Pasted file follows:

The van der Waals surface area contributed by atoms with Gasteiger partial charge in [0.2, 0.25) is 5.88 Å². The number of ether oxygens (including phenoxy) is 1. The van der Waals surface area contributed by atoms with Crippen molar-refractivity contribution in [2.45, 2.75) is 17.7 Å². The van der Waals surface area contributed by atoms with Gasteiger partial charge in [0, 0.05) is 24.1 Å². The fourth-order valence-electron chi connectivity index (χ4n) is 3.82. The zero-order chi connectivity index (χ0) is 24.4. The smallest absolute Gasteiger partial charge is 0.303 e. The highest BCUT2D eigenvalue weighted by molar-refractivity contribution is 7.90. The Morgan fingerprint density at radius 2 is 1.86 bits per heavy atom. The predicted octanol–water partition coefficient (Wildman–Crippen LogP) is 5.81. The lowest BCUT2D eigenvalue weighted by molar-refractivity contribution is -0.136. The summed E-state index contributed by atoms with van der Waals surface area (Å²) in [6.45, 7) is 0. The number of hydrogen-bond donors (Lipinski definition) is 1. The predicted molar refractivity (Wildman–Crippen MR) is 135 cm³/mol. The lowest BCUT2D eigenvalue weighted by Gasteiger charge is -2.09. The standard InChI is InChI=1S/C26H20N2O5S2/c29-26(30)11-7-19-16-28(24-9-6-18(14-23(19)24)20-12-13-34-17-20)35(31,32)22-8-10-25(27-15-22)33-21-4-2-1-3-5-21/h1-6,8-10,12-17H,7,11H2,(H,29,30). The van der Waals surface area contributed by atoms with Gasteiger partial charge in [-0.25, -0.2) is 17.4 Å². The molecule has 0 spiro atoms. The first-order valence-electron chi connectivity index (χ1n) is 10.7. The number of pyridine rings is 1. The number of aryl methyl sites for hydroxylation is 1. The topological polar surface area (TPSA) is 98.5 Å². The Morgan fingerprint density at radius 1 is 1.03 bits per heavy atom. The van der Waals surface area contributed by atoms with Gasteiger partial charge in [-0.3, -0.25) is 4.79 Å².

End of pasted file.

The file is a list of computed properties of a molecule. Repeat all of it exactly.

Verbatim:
The van der Waals surface area contributed by atoms with Gasteiger partial charge in [0.2, 0.25) is 5.88 Å². The number of ether oxygens (including phenoxy) is 1. The van der Waals surface area contributed by atoms with Crippen molar-refractivity contribution in [2.45, 2.75) is 17.7 Å². The van der Waals surface area contributed by atoms with Gasteiger partial charge in [0, 0.05) is 24.1 Å². The fourth-order valence-electron chi connectivity index (χ4n) is 3.82. The zero-order chi connectivity index (χ0) is 24.4. The smallest absolute Gasteiger partial charge is 0.303 e. The highest BCUT2D eigenvalue weighted by molar-refractivity contribution is 7.90. The Morgan fingerprint density at radius 2 is 1.86 bits per heavy atom. The predicted octanol–water partition coefficient (Wildman–Crippen LogP) is 5.81. The lowest BCUT2D eigenvalue weighted by molar-refractivity contribution is -0.136. The summed E-state index contributed by atoms with van der Waals surface area (Å²) in [6.45, 7) is 0. The number of hydrogen-bond donors (Lipinski definition) is 1. The predicted molar refractivity (Wildman–Crippen MR) is 135 cm³/mol. The lowest BCUT2D eigenvalue weighted by Gasteiger charge is -2.09. The standard InChI is InChI=1S/C26H20N2O5S2/c29-26(30)11-7-19-16-28(24-9-6-18(14-23(19)24)20-12-13-34-17-20)35(31,32)22-8-10-25(27-15-22)33-21-4-2-1-3-5-21/h1-6,8-10,12-17H,7,11H2,(H,29,30). The van der Waals surface area contributed by atoms with Gasteiger partial charge in [-0.25, -0.2) is 17.4 Å². The molecule has 0 spiro atoms. The first-order valence-electron chi connectivity index (χ1n) is 10.7. The number of pyridine rings is 1. The number of aryl methyl sites for hydroxylation is 1. The topological polar surface area (TPSA) is 98.5 Å². The Morgan fingerprint density at radius 1 is 1.03 bits per heavy atom. The van der Waals surface area contributed by atoms with Gasteiger partial charge in [-0.3, -0.25) is 4.79 Å².